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S K I N   C A N C E R   S C R E E N I N G--Skin cancer refers to the abnormal, uncontrolled growth of skin cells.  According to the American Academy of Dermatology, one in five people will develop skin cancer in their lifetime.  Risk factors include light skin, family history of melanoma, over 40 years of age, and regular sun exposure.  Skin cancer is almost always curable if detected and treated early.  The most common skin cancers are:

  • Basal cell carcinoma - 80-85% of all skin cancers.  Basal cell carcinoma affects cells in the lowest layer of the epidermis.
  • Squamous cell carcinoma - 10% of all skin cancers.  Squamous cell carcinoma affects cells in the middle layer of the epidermis.
  • Melanoma - 5% of all skin cancers.  Melanoma is a rare, but very dangerous, type of skin cancer; Melanoma is the leading cause of skin disease deaths.

Skin cancers vary in shape, color, size and texture.  All new, changing, or otherwise suspicious growths or rashes should be examined promptly by a physician or physicians assistant for evaluation.   Early intervention is essential to preventing cancer from spreading.

P S O R I A S I S--Psoriasis is a group of chronic skin disorders that cause itching and/or burning, scaling and crusting of the skin.  Over seven million men and women in the United States have some form of psoriasis; which may be mild, moderate, or severe.  The most commonly affected areas are the scalp, elbows, knees, hands, feet, and genitals.  Psoriasis cannot be cured; but modern available treatments can reduce the appearance and discomfort associated with this disorder.  Treatment will depend on the type, severity, and location of the psoriasis. The most common treatments are topical medications, phototherapy, photochemotherapy (PUVA), and oral or injectable medication.

E  C Z E M A--Eczema is a group of inflamed skin conditions that result in chronic itchy rashes.  About 15 million people in the United States suffer from some form of eczema, including 10-20 percent of all infants.  Symptoms vary from person to person; but often include dry, red, itchy patches on the skin which break out in rashes when scratched.  Objects and conditions that trigger itchy eczema outbreaks may include rough or coarse materials touching the skin, excessive heat or sweating, soaps, detergents, disinfectants, fruit and meat juices, dust mites, animal saliva and danders, upper respiratory infections and stress.  Treatment involves the restriction of scratching, use of moisturizing lotions or creams, cold compresses and nonprescription anti-inflammatory corticosteroid creams and ointments.  If this proves insufficient, physicians may prescribe corticosteroid medication, antibiotics to combat infection, or antihistamines.  Phototherapy is also a common in-office treatment that uses concentrated light to reduce these rashes.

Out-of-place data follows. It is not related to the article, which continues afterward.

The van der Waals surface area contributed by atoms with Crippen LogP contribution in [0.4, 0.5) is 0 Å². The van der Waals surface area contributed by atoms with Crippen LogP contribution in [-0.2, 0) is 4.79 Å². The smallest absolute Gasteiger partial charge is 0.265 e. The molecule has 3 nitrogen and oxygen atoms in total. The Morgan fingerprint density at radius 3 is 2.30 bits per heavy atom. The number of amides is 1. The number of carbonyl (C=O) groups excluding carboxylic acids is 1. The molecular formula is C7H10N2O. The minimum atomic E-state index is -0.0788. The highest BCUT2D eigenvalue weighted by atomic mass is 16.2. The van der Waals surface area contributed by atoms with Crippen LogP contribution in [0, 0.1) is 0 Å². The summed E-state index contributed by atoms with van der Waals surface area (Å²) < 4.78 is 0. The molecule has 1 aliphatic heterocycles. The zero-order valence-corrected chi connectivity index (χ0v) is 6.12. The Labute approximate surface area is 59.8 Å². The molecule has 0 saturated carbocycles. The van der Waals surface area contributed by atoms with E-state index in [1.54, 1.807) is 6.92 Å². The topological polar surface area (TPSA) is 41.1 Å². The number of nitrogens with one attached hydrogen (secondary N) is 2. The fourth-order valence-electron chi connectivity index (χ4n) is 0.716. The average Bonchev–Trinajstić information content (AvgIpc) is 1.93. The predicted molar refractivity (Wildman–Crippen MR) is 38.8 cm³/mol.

R O S A C E A--Rosacea is a chronic skin disease that causes redness and swelling on the face.  The scalp, neck, ears, chest, back and/or eyes may also be affected. Symptoms range from red pimples, lines and visible blood vessels to dry or burning skin and a tendency to flush easily.  Many people find that the emotional effects of rosacea – such as low self-confidence and avoidance of social situations – are more difficult to handle than the physical ones.  Although it can affect anyone, rosacea typically appears in light-skinned, light-haired adults aged 30-50.  It is not yet known what causes rosacea and the disease is not curable, although it can be treated with topical and oral medications, laser therapy or laser surgery.

A C N E--Acne is the term for the blocked pores (blackheads and whiteheads), pimples, and deeper lumps (cysts or nodules) that can   appear typically on the face, neck, chest, back, shoulders and upper arms.  Seventeen million Americans currently have acne, making it the most common skin disease in the country. While it affects mostly teenagers, and almost all teenagers have some form of acne, adults of any age can have it.  Acne is not life-threatening, but it can cause physical disfigurement (scarring) and emotional distress.  Treatment for acne varies depending on the type and severity of lesions, as well as the patient's skin type, age and life.  Options include:  Topical medications, Antibiotics, Accutane RX, Blackhead extraction/Milia, Microdermabrasion, Skin care instruction, or Laser treatment.

ACNE SCARRING can be treated in a variety of ways; these include:  Chemical peels, dermabrasion, soft tissue fillers or laser/pulsed light treatments.

B I R T H M A R K/  M O L E   E V A L U A T I O N   A N D   R E M O V A L--Moles and other birthmarks are benign pigmented spots or patches of skin that range in color from tan, brown and black (moles) to red, pink or purple (vascular lesions, such as strawberry hemangiomas or port wine stains).  Treatment for benign, yet unattractive, birthmarks include laser or pulsed light therapy, microdermabrasion, or surgical excision.  Although most birthmarks are benign, they can develop into cancer.  Moles exhibiting any of the following warning signs should be examined by a physician or physicians assistant promptly:  Larger than six millimeters, Itches or bleeds, rapidly changes in color, size or shape, has multiple colors, or is located where it can't be easily monitored, such as on the scalp.

L I P O M A S --A lipoma is a benign soft-tissue tumor that can be found anywhere on the skin.  Lipomas rarely become cancerous; and are not usually a medical concern unless they become infected.  However, many people are bothered by the appearance of lipomas and seek treatment to have them removed.  Lipomas can be removed through surgical excision; most lipomas do not return after this procedure.